Having finished your brewery tour for the day, you can find yourself back at your hotel in Kyoto or Osaka by 5pm. You can freshen up before heading out to experience a fantastic food in a Japanese Izakaya (traditional pub) or perhaps head to one of hundreds of excellent restaurants for some wonderful food or even to a Tachi-nomi (standing and drinking bar) to continue as the day began.

All of the brewery tours are in Japanese and require advanced reservation.

IJT are proud of the commitment shown by Kiyono san in researching this trip and can guarantee that she will give you 100 percent when guiding you, wherever your interests lay. Kiyono san will be able to show you some of the popular tourist sights in the region, take you to secret local spots of interest and give you valuable cultural insights into life in Japan. A days itinerary is not fixed, but if you have anything in particular in mind that you would like to see or do, or maybe you have a specialist interest, let us know before you arrive and Kiyono san will help you get the most out your time in the Kansai region.
KANPAI!!

Japan Honeymoon

It’s the big moment in many couples lives – The Honeymoon. It has to be perfect and it will be remembered for ever….for better or for worse!

Japan is a fantastic destination for a Honeymoon; Romantic mountain top traditional guest houses, hot spring baths, beautiful scenery, sub-tropical beaches, great food and an attractive and romantic culture to boot. Whether your budget is relatively modest or ready to blow the bank, Japan will supply you with a beautiful and memorable special holiday. With all the recent events that have made the headlines, potential Honeymooners could be forgiven for having second thoughts about heading to the Land of the Rising Sun, but perhaps surprisingly, there have been quite a few Honeymooners who have decided to continue with their trip of a lifetime.

InsideJapan recently assisted newly-weds, Alissa Brussilovsky and Julien Bassignani  in organising their Honeymoon (April 10-28) to Japan. The couple based a lot of their stay in the exciting capital of Tokyo discovering the lively neon districts as well as the picturesque Japanese gardens. They also stayed in a traditional ryokan in the mountains of Hakone before moving on to the cultural capital of Kyoto.  They have provided us with some fantastic feedback and some even more stunning images.

We recently returned from our wonderful Honeymoon in Japan and had a fantastic time. We would like to say a huge THANK YOU for everything and for 3 fabulous weeks in Japan.

You made our honeymoon beautiful and everything sooo easy. The organisation was absolutely flawless. Your agency is fantastic, so professional and careful about people. We have been amazed how easy it was to travel through Japan and felt almost at home thanks to you.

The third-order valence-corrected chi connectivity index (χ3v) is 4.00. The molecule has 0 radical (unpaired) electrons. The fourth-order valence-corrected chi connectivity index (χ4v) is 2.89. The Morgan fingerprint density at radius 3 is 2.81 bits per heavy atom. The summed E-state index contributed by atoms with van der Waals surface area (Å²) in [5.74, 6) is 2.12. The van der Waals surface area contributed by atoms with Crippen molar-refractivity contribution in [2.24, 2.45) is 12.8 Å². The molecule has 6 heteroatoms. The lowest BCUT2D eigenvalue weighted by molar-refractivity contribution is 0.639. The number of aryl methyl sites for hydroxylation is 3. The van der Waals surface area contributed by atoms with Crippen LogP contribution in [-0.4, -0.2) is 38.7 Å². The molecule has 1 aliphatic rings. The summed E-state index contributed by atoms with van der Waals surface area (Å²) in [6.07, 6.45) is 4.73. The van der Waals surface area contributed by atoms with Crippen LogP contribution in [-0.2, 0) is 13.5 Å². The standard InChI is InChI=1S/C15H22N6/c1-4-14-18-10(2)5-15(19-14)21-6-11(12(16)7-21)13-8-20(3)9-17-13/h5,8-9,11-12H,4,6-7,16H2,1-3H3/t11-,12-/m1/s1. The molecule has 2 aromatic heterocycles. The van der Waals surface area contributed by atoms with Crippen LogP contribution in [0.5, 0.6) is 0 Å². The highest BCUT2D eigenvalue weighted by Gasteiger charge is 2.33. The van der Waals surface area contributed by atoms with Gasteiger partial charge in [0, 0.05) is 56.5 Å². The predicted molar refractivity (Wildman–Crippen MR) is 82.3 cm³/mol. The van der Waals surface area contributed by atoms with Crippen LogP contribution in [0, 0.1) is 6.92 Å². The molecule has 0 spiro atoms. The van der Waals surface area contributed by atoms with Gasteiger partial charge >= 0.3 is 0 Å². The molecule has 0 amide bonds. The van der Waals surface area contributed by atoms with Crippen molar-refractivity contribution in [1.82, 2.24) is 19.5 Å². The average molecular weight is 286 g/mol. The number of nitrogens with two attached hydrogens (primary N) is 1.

We have been in Osaka, Kyoto, Hakone, Nara and Tokyo and there was no problem at all. Japanese people are keeping a normal life and we haven’t seen any problems. Please tell everybody that south is safe. It was not an easy decision for us when the tragedy happened in Japan. But we have talked with many people, have read much  information on very different web sites such as the British embassy in Tokyo, the French embassy in Tokyo, Twitter etc….and finally we decided to go. We do not regret it at all!

The sad point was to see that tourists have disappeared. Very very sad for Japanese people!

We would like to encourage everybody to go in this wonderful country.

Once again a big THANK YOU!

Alissa and Julien

InsideJapan are very happy to hear that you enjoyed your Honeymoon and fell in love with Japan. Congratulati0ns to you both and thank you for sharing your feedback and photos.
Suenagaku O shiawase ni! (Long and happy life)

Breakfast at Tsukiji fish market

On Tuesday, nine members of our Essential Honshu group got up for a 6am subway ride to Tsukiji fish market – the biggest in the world. The sights outside the market can be as interesting inside. Wandering amongst the closely-packed stores, we saw wasabi plants, beanpole-shaped burdock root and some rolling-pin-shaped daikon, then in the market itself, we saw live shellfish, wriggling eels and a 6 foot long tunafish being sawed up on a wooden table. 

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Trip of a lifetime surpasses all expectations

InsideJapan Tours have worked with many thousands of people over the years, doing our little to bit to help them to discover this amazing country as well as their own cultural experiences. Barrie and Marilyn Ellison from Derby recently travelled to Japan (April 22- May 2) to fulfill a lifetime travelling goal and to celebrate their 40th wedding anniversary.